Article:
The project centers on identifying gaps between TV bands, often called whitespace, that can be used without intruding on protected transmissions like terrestrial TV and radio.
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Data from the FCC itself is being used to compile the database, which Google has translated into a Maps overlay. This allows users to see which frequencies, if any, are available in their area, for both portable and more heavily regulated fixed devices.
Alan Norman, principal of Google's Access strategy team, said in a blog post that the idea is to provide more flexibility for wireless networks.
"Spectrum sharing allows devices to use spectrum when it is not in use by someone else simply by checking a data base. We're in the process (with several others) of becoming a certified database administrator for [whitespace]," he wrote.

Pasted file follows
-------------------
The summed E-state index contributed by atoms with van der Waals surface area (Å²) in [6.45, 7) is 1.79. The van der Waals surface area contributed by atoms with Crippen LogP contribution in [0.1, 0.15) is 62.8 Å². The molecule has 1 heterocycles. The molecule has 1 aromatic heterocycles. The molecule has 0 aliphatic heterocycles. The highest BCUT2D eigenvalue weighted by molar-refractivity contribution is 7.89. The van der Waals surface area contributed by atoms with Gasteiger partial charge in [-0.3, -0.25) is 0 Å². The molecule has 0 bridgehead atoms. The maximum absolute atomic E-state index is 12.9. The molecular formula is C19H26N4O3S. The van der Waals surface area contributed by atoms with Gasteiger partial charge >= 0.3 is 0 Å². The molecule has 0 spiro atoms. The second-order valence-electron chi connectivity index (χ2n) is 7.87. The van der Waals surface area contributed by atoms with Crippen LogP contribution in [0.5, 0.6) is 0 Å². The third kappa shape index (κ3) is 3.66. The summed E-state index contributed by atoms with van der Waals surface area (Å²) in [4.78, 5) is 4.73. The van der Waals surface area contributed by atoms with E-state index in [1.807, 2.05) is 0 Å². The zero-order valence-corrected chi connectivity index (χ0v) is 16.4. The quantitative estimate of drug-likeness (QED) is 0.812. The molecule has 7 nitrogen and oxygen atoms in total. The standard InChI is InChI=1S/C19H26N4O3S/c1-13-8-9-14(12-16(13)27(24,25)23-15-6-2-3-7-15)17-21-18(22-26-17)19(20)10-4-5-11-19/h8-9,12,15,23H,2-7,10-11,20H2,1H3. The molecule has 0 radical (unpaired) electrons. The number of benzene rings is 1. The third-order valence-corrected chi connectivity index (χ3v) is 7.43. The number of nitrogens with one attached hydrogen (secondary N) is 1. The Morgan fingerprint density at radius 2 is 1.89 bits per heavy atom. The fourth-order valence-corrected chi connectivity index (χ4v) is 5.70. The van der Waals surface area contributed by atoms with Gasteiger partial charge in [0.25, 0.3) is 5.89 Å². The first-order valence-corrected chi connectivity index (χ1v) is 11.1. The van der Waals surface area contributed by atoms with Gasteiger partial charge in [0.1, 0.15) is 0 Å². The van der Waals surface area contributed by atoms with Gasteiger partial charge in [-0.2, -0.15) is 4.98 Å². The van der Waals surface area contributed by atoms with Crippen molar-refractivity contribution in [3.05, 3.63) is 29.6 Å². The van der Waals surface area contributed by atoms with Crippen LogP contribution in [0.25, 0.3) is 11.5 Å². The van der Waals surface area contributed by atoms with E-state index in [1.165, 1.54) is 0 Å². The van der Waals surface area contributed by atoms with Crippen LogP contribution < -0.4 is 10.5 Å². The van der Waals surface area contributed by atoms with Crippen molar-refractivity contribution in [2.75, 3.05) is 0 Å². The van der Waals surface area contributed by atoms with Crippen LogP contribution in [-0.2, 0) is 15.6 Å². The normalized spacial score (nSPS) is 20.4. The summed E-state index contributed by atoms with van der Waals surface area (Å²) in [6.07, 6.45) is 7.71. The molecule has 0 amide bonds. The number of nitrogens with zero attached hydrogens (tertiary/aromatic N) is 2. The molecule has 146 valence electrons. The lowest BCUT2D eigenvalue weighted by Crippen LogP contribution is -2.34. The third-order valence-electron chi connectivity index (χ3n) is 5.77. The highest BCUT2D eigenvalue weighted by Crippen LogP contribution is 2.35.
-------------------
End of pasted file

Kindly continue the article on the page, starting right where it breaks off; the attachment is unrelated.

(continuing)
The trial is set to last for 45 days. If successful, the FCC will officially certify Google, which will allow registered wireless devices to automatically query the database and use only available local bandwidths.
The FCC has is pushing for a large-scale update of how wireless spectrum is allocated in the U.S., moving forward on a plan to re-auction major parts of the TV bands to mobile carriers last year. Critics, however, say that companies like Verizon and AT&T would gain an excessive amount of control over the airwaves, harming competition and effectively creating a cartel.
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This story, "FCC approves Google project that will identify unused wireless spectrum" was originally published by NetworkWorld.